How did the Getty Villa evolve from a private estate to a beloved Los Angeles institution? Let’s travel back through the past 50 years to find out why J. Paul Getty wanted to build the villa, what (mean) critics thought of it, and what exhibitions, conservation projects, and theater productions keep staff busy.
J. Paul Getty, about 1942. Institutional Archives, Getty Research Institute
How photographing the dead helped celebrate life
How do we remember what our loved ones looked like after they’re gone? For much of history, it was through capturing their likeness shortly after their passing. In antiquity, the famous, rich, and privileged had death masks commissioned by local artists at great expense. In the 19th century, the invention of photography made remembering loved ones after death a more accessible practice—and post-mortem photography boomed.
Portrait of a Bearded Man (detail), 100 CE, Romano-Egyptian. Tempera on wood. Getty Museum
Did you know you can download Getty art for free?
At the Getty Villa Museum and Getty Center, we have thousands of paintings, sculptures, and other artworks in our galleries. But did you know we have even more artwork online? Our digital Museum Collection holds many more images of art owned by Getty. (Find a new screensaver for the new year?)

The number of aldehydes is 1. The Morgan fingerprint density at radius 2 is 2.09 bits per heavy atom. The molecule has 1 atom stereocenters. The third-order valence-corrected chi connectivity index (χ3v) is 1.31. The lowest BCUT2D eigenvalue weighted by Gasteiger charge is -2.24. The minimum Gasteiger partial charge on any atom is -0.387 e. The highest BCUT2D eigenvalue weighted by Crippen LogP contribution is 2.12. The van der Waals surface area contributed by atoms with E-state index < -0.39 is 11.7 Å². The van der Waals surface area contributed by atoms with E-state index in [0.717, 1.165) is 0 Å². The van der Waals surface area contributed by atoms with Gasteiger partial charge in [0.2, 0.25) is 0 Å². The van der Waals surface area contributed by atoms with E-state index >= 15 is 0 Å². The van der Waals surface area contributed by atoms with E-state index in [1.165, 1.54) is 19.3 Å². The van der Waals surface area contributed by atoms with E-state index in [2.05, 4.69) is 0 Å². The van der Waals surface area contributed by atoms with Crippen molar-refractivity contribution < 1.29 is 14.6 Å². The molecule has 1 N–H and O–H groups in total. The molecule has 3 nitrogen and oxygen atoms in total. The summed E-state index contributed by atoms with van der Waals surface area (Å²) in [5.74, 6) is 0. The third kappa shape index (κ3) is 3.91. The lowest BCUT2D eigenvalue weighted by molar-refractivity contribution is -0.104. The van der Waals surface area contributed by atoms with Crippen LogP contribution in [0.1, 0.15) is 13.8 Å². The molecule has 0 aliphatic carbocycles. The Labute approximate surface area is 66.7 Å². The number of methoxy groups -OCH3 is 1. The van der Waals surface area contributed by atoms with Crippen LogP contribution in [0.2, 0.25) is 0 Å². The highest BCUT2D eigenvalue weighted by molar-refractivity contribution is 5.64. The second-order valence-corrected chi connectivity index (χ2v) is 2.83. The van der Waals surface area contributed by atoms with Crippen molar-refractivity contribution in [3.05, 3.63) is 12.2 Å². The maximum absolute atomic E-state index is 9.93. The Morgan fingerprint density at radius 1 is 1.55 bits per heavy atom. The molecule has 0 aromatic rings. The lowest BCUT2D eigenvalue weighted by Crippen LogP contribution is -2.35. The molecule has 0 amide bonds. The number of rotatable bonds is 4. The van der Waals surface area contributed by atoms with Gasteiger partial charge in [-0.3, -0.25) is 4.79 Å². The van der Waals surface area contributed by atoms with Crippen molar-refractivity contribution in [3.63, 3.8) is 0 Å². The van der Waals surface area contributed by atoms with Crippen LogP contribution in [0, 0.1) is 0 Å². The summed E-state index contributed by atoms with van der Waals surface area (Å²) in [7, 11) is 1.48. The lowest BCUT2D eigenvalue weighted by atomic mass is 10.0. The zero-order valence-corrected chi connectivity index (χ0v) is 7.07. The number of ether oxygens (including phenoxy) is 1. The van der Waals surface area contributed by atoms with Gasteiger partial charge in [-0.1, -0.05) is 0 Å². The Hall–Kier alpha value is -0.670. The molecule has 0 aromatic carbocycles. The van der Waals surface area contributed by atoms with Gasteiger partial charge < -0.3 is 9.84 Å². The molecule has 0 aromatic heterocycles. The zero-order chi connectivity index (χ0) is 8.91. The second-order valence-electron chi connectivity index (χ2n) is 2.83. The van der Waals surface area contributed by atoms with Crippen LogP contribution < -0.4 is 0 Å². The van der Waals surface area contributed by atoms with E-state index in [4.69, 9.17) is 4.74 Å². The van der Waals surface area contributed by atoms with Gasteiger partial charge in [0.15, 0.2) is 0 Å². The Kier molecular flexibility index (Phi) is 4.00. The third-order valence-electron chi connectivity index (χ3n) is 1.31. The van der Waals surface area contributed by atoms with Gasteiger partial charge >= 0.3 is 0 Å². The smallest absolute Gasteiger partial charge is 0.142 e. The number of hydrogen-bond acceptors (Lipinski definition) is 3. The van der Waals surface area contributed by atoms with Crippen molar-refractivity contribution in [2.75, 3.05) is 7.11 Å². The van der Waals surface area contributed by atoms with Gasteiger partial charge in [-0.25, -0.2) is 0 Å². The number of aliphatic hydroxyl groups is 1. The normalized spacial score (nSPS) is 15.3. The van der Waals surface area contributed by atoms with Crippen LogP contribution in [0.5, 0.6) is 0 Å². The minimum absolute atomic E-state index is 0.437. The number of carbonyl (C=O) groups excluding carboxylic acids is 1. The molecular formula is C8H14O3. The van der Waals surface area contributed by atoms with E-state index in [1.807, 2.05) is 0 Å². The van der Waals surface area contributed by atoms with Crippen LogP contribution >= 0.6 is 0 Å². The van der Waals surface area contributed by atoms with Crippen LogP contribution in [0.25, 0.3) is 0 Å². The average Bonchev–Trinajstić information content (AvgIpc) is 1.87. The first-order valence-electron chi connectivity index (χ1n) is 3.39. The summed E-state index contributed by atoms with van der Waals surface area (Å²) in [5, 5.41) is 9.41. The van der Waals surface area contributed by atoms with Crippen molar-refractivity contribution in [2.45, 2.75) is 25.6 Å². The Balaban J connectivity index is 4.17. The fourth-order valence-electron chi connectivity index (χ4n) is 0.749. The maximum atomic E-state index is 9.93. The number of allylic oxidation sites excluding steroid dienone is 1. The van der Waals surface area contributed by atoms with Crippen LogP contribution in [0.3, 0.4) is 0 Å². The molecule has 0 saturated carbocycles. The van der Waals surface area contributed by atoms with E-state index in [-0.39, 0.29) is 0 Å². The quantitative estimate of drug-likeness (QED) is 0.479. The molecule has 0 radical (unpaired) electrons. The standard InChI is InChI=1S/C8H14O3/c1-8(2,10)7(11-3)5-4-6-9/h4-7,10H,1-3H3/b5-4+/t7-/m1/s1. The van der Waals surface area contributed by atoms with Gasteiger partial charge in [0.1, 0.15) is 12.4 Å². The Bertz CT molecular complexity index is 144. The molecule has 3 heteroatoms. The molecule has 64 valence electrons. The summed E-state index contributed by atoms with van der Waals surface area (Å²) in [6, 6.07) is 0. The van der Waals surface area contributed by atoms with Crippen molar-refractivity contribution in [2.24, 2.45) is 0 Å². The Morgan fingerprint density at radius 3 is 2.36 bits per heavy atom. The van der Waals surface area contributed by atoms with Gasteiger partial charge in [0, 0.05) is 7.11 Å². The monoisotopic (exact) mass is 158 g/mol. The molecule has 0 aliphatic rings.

Gazing at Irises, 1889, Vincent van Gogh. Oil on canvas. Getty Museum
A glimpse into Roman military life
The scale and organization of the Roman army was unprecedented in the ancient Western world, leading to it becoming the West’s first permanent, pensionable military profession. The Roman army created an avenue for noncitizens to gain enfranchisement, build wealth, and advance their social standing. Legion: Life in the Roman Army explores the lives of individual soldiers and their families.
Join the Troubies, masters of musical mirth, for a family-friendly, song-filled sojourn with classic characters from antiquity at their Valentine’s presentation of Cupid’s Eros. See Medusa and Perseus, Achilles and Patroclus, Pandora and her Box, Polyphemus and Sheep, and sing and dance for a chance at romance!
Sometimes a window frames a view just so, turning it into a work of art. Case in point: this shot of Saint Petersburg, Russia, taken by Get Inspired subscriber Adrian Constant.
“My apartment has views over the Neva River to some of the most famous landmarks and palaces in the city,” Constant tells us. “I took this particular photo in the early afternoon of January 1, when the temperature was -27° C [-16.6° F]. The cold always creates unusual light. The softness of the low sunlight and the cold air created this painterly effect.”
Have a window-framed scene “hanging” on your wall? Did you snap one somewhere else? Send us the photo! Include your name, camera used, location, and anything else you’d like to share. email@example.com